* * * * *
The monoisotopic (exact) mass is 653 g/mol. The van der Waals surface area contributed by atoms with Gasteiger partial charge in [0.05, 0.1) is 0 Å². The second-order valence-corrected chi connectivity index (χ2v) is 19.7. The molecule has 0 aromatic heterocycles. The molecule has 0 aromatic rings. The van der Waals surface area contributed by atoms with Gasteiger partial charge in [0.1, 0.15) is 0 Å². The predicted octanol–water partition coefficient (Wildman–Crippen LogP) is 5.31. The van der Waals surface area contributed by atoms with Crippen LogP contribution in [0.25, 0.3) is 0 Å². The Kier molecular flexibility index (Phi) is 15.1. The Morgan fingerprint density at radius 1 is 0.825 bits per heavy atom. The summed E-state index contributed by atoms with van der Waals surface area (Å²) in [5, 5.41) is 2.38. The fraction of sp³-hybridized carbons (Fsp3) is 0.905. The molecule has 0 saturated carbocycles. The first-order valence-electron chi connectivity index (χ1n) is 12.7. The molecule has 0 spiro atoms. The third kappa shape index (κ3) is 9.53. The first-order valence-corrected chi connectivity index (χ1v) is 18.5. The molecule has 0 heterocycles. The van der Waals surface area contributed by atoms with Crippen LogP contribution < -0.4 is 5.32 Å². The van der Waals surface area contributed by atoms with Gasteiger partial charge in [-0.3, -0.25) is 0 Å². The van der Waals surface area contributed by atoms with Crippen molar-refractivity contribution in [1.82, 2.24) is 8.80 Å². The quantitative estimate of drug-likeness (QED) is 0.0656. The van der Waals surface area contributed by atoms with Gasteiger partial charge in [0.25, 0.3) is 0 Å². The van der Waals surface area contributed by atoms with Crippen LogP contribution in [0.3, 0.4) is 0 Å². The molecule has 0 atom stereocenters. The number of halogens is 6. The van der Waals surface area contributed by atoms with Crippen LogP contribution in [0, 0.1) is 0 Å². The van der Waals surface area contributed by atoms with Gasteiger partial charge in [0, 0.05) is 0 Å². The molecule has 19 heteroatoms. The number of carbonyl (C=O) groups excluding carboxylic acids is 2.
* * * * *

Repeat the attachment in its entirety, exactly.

The monoisotopic (exact) mass is 653 g/mol. The van der Waals surface area contributed by atoms with Gasteiger partial charge in [0.05, 0.1) is 0 Å². The second-order valence-corrected chi connectivity index (χ2v) is 19.7. The molecule has 0 aromatic heterocycles. The molecule has 0 aromatic rings. The van der Waals surface area contributed by atoms with Gasteiger partial charge in [0.1, 0.15) is 0 Å². The predicted octanol–water partition coefficient (Wildman–Crippen LogP) is 5.31. The van der Waals surface area contributed by atoms with Crippen LogP contribution in [0.25, 0.3) is 0 Å². The Kier molecular flexibility index (Phi) is 15.1. The Morgan fingerprint density at radius 1 is 0.825 bits per heavy atom. The summed E-state index contributed by atoms with van der Waals surface area (Å²) in [5, 5.41) is 2.38. The fraction of sp³-hybridized carbons (Fsp3) is 0.905. The molecule has 0 saturated carbocycles. The first-order valence-electron chi connectivity index (χ1n) is 12.7. The molecule has 0 spiro atoms. The third kappa shape index (κ3) is 9.53. The first-order valence-corrected chi connectivity index (χ1v) is 18.5. The molecule has 0 heterocycles. The van der Waals surface area contributed by atoms with Crippen LogP contribution < -0.4 is 5.32 Å². The van der Waals surface area contributed by atoms with Gasteiger partial charge in [-0.3, -0.25) is 0 Å². The van der Waals surface area contributed by atoms with Crippen molar-refractivity contribution in [1.82, 2.24) is 8.80 Å². The quantitative estimate of drug-likeness (QED) is 0.0656. The van der Waals surface area contributed by atoms with Gasteiger partial charge in [0.25, 0.3) is 0 Å². The van der Waals surface area contributed by atoms with Crippen LogP contribution in [0.3, 0.4) is 0 Å². The molecule has 0 atom stereocenters. The number of halogens is 6. The van der Waals surface area contributed by atoms with Crippen LogP contribution in [0, 0.1) is 0 Å². The van der Waals surface area contributed by atoms with Gasteiger partial charge in [0, 0.05) is 0 Å². The molecule has 19 heteroatoms. The number of carbonyl (C=O) groups excluding carboxylic acids is 2.